Trump Toady or Independent Thinker?
My guess is that Krebs will be quick to reject the notion that she'd be a rubber stamp for the White House. I mean, who on earth would go on record as being a toady? But by doing so she would be repudiating her "all in" commitment to the President. Her website provides a nice bio and platitudes along the lines of making Washington "responsive" to the needs of our state, but doesn't touch specifics. So what is it, Ms. Krebs, are you all in with Trump or are you willing to consider issues on their merits and make decisions based on what you think is best for South Dakota?
Dusty Johnson, whom I've met and like, is also running a campaign that's long on self-promotion and short on policy substance. He says he's running for Congress because he's an "optimist." That's about as good a reason as any, I suppose, but given his background as a Commissioner on South Dakota's Public Utilities Commission, I'd expect him to say much about national energy policy and how it would affect South Dakota. For example, last week's repeal of the "Clean Power Plan" by the Trump administration could have significant effects on ethanol production, which depends on South Dakota's largest crop, corn, as its feedstock. Does Johnson have a position on this? I did find a comment about healthcare in the Rapid City Journal last July--Johnson thinks more control should go to the states, a not terribly earth-shaking position by a Republican. He could have given us a clue about how he stands on the measures to achieve that end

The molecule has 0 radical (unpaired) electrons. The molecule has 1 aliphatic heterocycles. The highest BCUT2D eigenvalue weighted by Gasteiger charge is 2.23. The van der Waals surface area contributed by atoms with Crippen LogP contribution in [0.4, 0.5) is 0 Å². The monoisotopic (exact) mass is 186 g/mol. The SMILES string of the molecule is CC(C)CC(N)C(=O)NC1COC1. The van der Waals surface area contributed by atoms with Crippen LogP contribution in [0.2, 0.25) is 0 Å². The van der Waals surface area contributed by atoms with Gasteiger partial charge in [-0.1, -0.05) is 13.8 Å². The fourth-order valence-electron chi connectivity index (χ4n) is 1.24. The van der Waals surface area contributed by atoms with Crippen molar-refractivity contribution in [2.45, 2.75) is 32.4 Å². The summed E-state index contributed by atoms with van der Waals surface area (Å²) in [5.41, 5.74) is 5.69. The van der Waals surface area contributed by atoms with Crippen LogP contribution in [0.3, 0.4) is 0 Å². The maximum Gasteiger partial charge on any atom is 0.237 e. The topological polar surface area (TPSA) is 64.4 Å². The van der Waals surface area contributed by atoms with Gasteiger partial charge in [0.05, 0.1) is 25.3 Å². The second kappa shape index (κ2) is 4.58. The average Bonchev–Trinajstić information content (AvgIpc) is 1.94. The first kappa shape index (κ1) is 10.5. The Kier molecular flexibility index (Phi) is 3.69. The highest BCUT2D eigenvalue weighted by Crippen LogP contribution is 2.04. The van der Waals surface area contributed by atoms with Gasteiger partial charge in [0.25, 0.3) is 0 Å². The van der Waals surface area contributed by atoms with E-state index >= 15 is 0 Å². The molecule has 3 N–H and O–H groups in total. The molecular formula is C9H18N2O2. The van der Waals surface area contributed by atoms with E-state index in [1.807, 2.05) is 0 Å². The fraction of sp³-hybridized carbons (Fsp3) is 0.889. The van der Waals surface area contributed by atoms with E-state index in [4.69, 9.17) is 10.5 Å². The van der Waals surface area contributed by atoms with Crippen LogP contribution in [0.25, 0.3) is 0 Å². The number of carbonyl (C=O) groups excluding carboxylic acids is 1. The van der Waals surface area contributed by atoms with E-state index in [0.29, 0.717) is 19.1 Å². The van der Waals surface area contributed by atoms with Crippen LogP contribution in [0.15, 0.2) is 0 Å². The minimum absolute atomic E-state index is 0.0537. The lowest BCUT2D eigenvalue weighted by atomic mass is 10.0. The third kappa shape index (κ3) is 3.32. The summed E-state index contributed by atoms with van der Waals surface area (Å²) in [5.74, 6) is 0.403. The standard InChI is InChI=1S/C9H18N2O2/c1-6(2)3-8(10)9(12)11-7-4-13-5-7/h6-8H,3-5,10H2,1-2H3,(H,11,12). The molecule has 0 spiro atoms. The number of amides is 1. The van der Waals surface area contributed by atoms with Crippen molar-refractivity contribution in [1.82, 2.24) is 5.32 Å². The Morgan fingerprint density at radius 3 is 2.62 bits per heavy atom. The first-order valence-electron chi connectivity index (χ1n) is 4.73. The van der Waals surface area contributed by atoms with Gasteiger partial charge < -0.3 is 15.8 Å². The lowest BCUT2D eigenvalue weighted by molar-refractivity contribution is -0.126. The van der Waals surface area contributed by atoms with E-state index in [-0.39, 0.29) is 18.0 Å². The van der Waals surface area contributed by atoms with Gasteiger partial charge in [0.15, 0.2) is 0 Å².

Optimist, But What About Policy?
That programmatic response on healthcare is probably a signal that Johnson will do as expected by the GOP, but considering his long-standing status as both an appointed and elected official, I'd love to know more. In particular, given his experience as a state government insider, his opinion of how South Dakota could successfully run a federally funded program after our state's abysmal track record with EB-5 and Gear Up needs some explanation.
As with Shantel Krebs, Dusty Johnson is politically pragmatic enough to know that avoiding serious policy commitments is a way to stay out of trouble on the campaign trail. But given what seem to be equal measures of affability, experience and media appeal, it would be nice if they could find a way to differentiate themselves on the basis of something other than gender.